Hundreds applied to be a part of USC Kaufman’s first cohort. Faculty admitted 39 students, assuming about half would decline. But surprisingly, 33 said yes. And this month, all 33 are walking at commencement.
“They’re beautifully trained dancers but they’re also scholars – they’re game changers for how dance is used in business and entertainment,” Gates said.
USC Kaufman creates “The New Movement”
When students applied to USC Kaufman, they were taking a leap.
“We know those students, if we got them to apply, they would have so many offers,” Cutietta said. “They would be taking a chance on us. We were an unknown. I thought the key to that was building a stellar faculty that would get attention.”
Cutietta traveled the world courting the top dance instructors. William Forsythe, a household name for many students, joined the faculty after decades in Germany. A ballet dancer and choreographer, he’s directed the Ballet Frankfurt and presented works at the Louvre, Tate Modern and MOMA.
Gates was another. A ballet dancer and choreographer, known as a muse for Robert Joffrey of the Joffrey Ballet, Gates was most recently a tenured professor at University of California, Irvine.
USC Kaufman’s curriculum, dubbed “The New Movement,” is about creating the 21st-century artist. The word hybridity comes up a lot — being malleable in the craft and learning from a variety of styles. It’s the reason hip-hop is put on the same professional playing field as ballet and contemporary, “which really isn’t the case in most colleges and universities in this country,” Grimes said.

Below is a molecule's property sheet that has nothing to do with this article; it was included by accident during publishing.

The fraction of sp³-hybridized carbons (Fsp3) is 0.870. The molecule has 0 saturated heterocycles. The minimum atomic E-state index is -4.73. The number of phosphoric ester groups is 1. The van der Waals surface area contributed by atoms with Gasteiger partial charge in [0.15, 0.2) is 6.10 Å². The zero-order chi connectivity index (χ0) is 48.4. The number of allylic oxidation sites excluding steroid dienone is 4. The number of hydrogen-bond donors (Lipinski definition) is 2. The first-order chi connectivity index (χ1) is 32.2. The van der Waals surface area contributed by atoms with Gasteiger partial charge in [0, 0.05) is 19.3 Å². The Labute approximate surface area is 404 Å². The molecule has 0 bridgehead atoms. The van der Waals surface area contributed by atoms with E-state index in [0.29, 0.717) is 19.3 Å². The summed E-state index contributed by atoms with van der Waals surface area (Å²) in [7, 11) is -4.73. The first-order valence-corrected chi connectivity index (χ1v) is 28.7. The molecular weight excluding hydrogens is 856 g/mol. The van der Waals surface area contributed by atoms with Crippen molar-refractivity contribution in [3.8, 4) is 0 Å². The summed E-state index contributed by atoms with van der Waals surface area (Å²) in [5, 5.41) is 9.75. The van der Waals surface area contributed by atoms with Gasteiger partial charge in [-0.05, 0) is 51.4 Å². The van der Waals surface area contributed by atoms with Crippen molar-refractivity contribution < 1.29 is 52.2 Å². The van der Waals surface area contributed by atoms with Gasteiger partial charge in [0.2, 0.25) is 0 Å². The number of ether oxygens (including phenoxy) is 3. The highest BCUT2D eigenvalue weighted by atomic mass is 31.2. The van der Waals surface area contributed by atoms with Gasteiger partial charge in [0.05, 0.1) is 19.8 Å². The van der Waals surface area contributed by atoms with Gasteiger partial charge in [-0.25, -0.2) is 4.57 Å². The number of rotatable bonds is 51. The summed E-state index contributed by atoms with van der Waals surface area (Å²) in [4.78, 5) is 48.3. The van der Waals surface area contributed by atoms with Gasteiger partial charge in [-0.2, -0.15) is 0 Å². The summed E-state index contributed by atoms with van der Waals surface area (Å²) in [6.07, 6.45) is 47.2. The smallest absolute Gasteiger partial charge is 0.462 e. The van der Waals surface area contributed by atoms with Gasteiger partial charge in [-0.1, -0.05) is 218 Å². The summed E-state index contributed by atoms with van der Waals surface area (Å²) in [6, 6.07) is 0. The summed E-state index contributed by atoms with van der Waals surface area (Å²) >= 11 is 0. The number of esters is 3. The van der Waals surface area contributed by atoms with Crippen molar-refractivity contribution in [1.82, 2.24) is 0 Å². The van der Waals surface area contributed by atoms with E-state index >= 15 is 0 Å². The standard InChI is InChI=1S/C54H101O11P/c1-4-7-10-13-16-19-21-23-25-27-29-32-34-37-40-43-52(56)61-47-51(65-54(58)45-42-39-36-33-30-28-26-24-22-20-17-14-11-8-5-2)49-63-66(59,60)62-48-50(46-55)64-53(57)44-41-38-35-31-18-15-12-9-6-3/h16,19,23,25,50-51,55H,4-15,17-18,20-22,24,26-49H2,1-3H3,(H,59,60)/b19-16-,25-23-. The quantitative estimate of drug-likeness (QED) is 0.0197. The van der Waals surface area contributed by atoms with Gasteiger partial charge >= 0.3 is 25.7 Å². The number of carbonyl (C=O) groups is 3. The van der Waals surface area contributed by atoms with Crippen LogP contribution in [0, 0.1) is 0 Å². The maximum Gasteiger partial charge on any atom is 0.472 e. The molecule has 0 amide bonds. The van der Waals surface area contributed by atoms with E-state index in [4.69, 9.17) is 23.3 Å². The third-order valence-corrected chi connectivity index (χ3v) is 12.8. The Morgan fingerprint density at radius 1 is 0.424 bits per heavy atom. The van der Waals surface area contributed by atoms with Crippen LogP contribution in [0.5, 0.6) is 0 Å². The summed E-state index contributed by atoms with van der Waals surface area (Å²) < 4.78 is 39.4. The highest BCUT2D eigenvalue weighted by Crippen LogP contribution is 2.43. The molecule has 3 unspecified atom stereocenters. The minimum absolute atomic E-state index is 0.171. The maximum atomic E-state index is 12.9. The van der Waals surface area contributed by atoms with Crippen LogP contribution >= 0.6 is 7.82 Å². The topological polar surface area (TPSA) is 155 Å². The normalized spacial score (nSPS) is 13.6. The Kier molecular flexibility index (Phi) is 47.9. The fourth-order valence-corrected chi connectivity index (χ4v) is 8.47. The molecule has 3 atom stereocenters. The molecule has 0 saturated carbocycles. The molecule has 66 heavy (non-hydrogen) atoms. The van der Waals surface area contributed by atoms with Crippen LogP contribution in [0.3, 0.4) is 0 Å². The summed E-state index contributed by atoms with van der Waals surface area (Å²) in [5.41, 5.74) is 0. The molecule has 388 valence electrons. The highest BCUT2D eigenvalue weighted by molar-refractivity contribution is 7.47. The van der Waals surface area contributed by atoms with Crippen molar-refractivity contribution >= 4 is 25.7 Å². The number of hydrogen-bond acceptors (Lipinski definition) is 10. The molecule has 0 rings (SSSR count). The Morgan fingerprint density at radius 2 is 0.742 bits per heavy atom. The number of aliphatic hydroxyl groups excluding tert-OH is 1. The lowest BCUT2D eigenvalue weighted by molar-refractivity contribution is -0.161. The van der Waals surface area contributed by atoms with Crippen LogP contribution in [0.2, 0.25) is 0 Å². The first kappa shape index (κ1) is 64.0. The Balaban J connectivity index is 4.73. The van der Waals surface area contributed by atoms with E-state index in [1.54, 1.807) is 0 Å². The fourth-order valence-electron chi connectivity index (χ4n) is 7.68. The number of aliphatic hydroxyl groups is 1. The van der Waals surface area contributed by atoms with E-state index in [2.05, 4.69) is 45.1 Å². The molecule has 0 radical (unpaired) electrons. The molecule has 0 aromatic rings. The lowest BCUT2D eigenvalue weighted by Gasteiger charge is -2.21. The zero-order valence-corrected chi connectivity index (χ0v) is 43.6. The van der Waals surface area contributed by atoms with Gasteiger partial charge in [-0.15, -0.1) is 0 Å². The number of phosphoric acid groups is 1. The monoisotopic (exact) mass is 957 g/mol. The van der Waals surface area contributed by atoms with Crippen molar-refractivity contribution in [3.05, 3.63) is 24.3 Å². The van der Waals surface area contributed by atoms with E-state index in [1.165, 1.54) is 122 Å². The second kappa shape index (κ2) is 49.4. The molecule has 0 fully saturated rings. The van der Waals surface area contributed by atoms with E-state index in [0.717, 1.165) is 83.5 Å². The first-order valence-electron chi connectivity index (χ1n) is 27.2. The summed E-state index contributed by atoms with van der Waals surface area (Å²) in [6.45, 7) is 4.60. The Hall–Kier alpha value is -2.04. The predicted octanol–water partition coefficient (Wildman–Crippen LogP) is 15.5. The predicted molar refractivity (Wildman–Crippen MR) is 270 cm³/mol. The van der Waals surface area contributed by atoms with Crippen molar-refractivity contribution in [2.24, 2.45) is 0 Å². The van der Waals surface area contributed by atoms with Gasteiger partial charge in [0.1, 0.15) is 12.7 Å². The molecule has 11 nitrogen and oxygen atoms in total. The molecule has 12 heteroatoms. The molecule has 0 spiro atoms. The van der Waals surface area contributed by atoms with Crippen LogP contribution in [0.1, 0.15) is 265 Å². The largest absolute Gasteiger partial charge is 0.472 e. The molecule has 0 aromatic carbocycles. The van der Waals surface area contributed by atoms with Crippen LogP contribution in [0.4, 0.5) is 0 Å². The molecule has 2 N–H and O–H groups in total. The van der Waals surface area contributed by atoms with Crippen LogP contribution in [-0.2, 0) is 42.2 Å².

What’s next for USC Kaufman’s first graduates?
Students aren’t just learning moves; all of this is done with context. Grimes doesn’t teach locking and popping on Day 1; he teaches fundamentals. And when it comes to performing, he has them leave the studio walls. Students learn hip-hop and black dance practices by going to parties or dance battles.
This approachability to styles along with scholarly pursuits outside the USC Kaufman walls makes them a force to be reckoned with, faculty said.
[The students] are leaving this program as true pioneers and entrepreneurs.
“They are leaving this program as true pioneers and entrepreneurs,” said Corbin, an associate professor of practice. “Each one of them is interested in making something. They are all makers.”
Their plans after USC Kaufman show the benefits of the program as well. While some have contracts with top companies, others are comfortable flying solo.
Walton, who turned down Princeton University for USC Kaufman, has an agent and is hoping to do commercial work, like dancing alongside performers such as Beyonce. She also wants to keep developing her app. Mims, who has already done commercials for Herbal Essences and Yes To, is taking Arabic and wants to further expand her social justice work, perhaps teaching dance at refugee camps.
“I think a lot of times dancers are trained and socialized in dance culture that this is all you are. This is how dancers are supposed to be and how dancers are supposed to work,” Mims said. “This is just space of challenging that. There are so many paths.”